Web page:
Pleased to have Maggie Woods report on the kick-off of a long-term effort on community reconnection. Maggie is a Policy and Program Manager at NC State University’s Institute for Emerging Issues.
North Carolinians are having increasing difficulty talking — and listening — to each other. That’s making it hard for us to get things done in our communities. And people want to find ways to fix that.
At least that’s what we heard, as my colleagues and I from NC State University’s Institute for Emerging Issues held “community conversations” across Western North Carolina this past summer.
From Buncombe to Clay to Wilkes counties — in coffee shops and at colleges — we met with 80 plus people to get their ideas about why it is so hard to connect to each other and how we can do better.
It wasn’t a grand setting for a groundbreaking announcement – the basketball court of the South Estes public housing community in Chapel Hill. Eager volunteers stood at folding tables under the hoops ready to sign up residents for digital literacy classes and announce the Town’s new effort to bring free internet to all public housing residents. Trays of sausage and chicken biscuits, and jugs of sweet tea sat ready for an estimated 100 people.
I have been a housing activist in Greensboro for almost 30 years, creating organizations to build homes and to advocate for policies and funding that promote safe, affordable housing.
The broad impact of good places to live:
Imagine unprecedented collaboration to assure opportunities for all in our community to have good places to live.
Count the new jobs created by the investment in building new houses and apartments and in repairing deteriorating housing.
Consider the stability of employees without the stress of possible eviction or injury from dangerous housing.
Celebrate the academic achievements of students who don’t miss class due to housing-related asthma attacks or have to move multiple times in a school year, so they can—YES—prepare for college.
Calculate the property tax dollars generated by appreciation rather than decline in property values. Welcome the family values of parents and children reunited from costly foster care because they now have good homes.
Be relieved about neighborhood safety when blighted areas become bright spots, without boarded buildings and vagrancy.
Rejoice when homeless service providers not only cooperate in connecting individuals to necessary resources but when the housing resources actually exist for them to have permanent homes.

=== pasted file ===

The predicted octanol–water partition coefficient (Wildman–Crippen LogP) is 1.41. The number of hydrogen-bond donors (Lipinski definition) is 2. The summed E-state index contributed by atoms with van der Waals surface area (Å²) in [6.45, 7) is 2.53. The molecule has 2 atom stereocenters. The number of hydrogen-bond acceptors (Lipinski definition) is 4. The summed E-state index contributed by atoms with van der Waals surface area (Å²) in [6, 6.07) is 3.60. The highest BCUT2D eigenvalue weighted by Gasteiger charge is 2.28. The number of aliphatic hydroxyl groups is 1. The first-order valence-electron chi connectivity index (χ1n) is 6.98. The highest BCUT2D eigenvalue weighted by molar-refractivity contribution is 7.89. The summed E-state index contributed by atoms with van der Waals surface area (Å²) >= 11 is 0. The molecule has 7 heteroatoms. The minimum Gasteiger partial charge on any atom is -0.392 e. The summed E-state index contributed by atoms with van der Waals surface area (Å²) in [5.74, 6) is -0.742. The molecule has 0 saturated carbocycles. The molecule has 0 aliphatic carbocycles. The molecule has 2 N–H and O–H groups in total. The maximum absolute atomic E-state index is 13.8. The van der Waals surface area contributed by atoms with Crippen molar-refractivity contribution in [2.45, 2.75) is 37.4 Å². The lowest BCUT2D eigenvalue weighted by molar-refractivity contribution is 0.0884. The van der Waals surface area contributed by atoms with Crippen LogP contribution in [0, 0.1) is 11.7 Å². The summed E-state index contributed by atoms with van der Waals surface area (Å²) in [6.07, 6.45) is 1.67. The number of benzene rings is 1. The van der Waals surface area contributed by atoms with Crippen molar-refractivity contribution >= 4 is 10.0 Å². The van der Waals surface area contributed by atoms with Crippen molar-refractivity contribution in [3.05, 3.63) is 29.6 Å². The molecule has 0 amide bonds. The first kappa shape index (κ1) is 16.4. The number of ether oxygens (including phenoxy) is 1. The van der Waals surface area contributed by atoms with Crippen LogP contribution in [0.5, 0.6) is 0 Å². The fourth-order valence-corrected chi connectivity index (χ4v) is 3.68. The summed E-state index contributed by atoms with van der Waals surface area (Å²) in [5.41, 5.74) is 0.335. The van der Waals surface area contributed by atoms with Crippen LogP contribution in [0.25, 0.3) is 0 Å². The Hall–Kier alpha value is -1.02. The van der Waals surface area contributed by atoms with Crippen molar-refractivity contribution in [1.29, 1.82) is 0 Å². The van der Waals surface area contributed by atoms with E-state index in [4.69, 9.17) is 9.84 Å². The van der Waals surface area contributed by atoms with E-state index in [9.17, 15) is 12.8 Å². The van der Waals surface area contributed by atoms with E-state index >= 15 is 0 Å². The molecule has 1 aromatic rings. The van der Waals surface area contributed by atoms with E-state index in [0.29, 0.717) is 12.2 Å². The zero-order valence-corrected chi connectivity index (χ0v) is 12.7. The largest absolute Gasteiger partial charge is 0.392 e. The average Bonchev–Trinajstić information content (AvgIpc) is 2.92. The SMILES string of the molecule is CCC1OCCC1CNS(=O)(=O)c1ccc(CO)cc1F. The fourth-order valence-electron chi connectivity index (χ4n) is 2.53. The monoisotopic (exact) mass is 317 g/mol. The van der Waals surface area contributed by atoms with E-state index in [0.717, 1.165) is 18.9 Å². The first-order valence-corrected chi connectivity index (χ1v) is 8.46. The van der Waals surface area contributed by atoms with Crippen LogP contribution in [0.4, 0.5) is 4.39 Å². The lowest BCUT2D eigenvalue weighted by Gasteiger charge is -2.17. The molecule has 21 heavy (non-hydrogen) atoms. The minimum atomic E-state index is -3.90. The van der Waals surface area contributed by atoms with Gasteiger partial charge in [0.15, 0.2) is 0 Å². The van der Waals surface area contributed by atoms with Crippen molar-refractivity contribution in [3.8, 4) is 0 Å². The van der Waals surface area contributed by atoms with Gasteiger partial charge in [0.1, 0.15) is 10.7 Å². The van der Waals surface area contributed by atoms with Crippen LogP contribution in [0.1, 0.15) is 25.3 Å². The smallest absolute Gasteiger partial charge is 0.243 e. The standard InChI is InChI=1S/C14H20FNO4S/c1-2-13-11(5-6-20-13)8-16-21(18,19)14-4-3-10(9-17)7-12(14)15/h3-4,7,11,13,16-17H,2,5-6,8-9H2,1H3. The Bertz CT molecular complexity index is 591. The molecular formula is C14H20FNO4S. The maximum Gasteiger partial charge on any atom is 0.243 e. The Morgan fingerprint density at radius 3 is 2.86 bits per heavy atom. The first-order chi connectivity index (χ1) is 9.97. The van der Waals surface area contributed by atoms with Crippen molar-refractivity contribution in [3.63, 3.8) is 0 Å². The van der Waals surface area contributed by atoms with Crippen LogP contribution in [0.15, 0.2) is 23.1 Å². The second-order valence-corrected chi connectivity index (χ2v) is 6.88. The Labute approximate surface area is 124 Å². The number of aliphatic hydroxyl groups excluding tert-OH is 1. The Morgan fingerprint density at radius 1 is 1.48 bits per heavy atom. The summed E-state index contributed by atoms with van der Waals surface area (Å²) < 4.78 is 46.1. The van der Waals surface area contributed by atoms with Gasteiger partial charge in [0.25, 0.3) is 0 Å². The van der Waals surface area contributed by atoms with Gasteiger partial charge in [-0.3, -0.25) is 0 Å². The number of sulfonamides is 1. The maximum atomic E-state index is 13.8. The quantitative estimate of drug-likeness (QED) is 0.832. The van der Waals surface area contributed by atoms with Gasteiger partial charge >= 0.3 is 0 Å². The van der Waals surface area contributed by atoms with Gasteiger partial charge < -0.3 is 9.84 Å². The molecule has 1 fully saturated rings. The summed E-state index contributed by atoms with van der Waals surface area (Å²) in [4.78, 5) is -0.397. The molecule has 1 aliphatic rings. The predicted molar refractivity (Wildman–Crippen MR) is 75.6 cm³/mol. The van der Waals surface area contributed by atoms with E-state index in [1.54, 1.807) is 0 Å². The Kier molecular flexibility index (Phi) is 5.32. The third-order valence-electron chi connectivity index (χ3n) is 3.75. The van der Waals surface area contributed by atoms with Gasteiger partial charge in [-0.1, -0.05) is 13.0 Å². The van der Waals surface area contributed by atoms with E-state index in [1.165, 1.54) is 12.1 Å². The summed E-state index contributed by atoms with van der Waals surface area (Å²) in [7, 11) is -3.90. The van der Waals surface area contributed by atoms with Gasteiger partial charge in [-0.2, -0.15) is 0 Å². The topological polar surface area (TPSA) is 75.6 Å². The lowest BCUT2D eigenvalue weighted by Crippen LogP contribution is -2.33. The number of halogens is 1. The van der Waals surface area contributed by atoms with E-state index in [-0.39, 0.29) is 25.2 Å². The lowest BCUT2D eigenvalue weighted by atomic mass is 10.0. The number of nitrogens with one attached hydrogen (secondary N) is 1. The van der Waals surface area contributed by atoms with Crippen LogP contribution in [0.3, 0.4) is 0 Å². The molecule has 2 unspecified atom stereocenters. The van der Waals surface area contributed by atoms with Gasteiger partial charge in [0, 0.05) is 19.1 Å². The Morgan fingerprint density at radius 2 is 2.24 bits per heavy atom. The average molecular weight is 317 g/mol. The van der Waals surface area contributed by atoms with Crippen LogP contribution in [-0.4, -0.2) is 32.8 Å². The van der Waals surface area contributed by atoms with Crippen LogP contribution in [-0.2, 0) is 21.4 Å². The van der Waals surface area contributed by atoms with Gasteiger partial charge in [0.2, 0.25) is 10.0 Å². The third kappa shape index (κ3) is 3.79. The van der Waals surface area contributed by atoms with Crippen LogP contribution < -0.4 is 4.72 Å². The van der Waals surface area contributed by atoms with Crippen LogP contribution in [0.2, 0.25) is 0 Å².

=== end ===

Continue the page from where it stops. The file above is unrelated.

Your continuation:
Do a victory dance when a person’s zip code does not determine one’s life expectancy or the number of trips to the hospital or the risk of getting arrested.
OK, now that you can imagine the transformation, let’s work to become a part of it.
I’ll talk about the opportunities and challenges in Greensboro for the quantity, quality, affordability and other success factors for housing that works for everyone. I’m glad to see engagement on critical housing and social needs with many community partners.Continue Reading
I have the tremendous pleasure of working with the Cottage Grove Neighborhood Association and Community-Centered Health Partners as they revitalize the community, engaging outside resources to support that vision rather than to dislocate neighborhood residents. Meet some of the amazing leaders whose energy is guiding that process to transform the neighborhood.
Photo above, left to right: Laura Tew (Cooperative Extension Master Gardener), Rev. Marvin Richmond (New Hope Community Development Group), Shorlette Ammons-Stephens (NC A&T, Center for Environmental Farming Systems), and Barry Campbell (New Hope Community Development Group).
From Decline to Rebirth
Imagine reclaiming your community’s identity after decades of being defined by others. The Cottage Grove neighborhood in southeast Greensboro bustled with shops and professionals in the 1950’s and 60’s; in 1976 the main street was renamed South English and became a cut-through from East Market to Lee Street. Business closings, little investment, and many broken promises later, neighbors formed the Cottage Grove Neighborhood Association and adopted the theme “Cottage Grove for LIFE!” to proclaim the new energy for a healthy place to live. Now they are holding outside groups—and themselves—accountable to make that happen, together.Continue Reading
In December, my colleague here at CELE, Brian Bowman, wrote an excellent piece about how technology can help make government more transparent and accessible. With data from the Pew Research Center, he then explored how often citizens are able to access government information on the Internet – and the many underserved groups who don’t yet receive the full benefits of technology (including older people, non-English speakers, and colorblind individuals).